Any organism that ignores Nature’s limits
threatens its own existence
We know from ecological studies that when organisms disregard limits they threaten their very existence. One such classic study is that of David R. Klein’s research on the St. Matthew Island Reindeer1.
In 1944, 29 Reindeer (Rangifer tarandus) were released by the U.S. Coast Guard onto St. Matthew Island in the Bering Sea off the west coast of Alaska. The island was free from large predators. Biologists began to monitor the Reindeer numbers in 1957 when 1,350 animals were counted, all in excellent condition. The habitat, as well, was considered very favourable.
Another survey in 1963 revealed 6,000 animals on the island. The Reindeer were in significantly poorer shape due to increased population pressures on their habitat, which was under intense grazing pressure. Although the summer range had seemed to recover from excessive grazing, the winter range was impacted significantly.
When biologists returned to the island in 1966 only 42 Reindeer were found alive and evidence suggested that a major die-off had occurred during the winter of 1963-64. Klein found that “…range carrying capacity involves two quite different criteria: the winter component which governs the upper limit of the population, and the summer component which determines the physical stature of the individual.”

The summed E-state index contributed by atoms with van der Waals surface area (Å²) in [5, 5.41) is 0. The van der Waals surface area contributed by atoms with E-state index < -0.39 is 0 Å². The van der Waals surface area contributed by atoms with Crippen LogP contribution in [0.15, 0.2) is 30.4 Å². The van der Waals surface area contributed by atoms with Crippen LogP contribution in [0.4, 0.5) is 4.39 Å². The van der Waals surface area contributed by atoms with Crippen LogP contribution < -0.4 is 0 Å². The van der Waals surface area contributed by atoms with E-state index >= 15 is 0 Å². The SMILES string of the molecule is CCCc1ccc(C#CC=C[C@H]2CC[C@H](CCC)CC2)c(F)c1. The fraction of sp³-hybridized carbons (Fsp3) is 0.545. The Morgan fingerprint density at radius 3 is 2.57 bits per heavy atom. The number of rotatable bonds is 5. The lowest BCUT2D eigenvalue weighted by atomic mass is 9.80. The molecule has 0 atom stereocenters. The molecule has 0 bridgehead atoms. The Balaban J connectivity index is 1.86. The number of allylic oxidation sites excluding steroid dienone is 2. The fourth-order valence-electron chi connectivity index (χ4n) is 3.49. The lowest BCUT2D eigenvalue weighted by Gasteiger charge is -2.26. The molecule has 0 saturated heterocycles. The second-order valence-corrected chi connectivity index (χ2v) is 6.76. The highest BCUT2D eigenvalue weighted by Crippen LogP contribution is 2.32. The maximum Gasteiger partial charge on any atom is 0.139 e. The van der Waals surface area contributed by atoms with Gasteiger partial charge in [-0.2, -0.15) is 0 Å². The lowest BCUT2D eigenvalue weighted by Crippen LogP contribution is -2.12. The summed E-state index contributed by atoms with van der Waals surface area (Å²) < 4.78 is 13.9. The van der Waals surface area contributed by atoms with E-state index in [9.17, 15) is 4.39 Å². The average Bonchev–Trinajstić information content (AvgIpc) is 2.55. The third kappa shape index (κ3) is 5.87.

Klein concluded that the large scale die-off during the winter of 1963-64 was the result of: 1) overgrazing of lichens on the island, which are normally the most important winter forage [the limiting factor]; 2) excessive numbers of reindeer [overpopulation] competing for the limited available forage; 3 ) the relatively poor condition of the reindeer going into the winter as a result of competition for high quality summer forage [overpopulation]; and 4) extreme weather conditions, particularly deep snow accumulation [additional stressor], during the winter of 1963-64, further restricting the availability of the already depleted winter forage.
Because the Reindeer couldn’t control their own numbers, they exceeded the carrying capacity of the island; because they couldn’t solve the problem of their limiting resource—winter food—their population collapsed.
Nor are humans exempt from physical and ecological limits…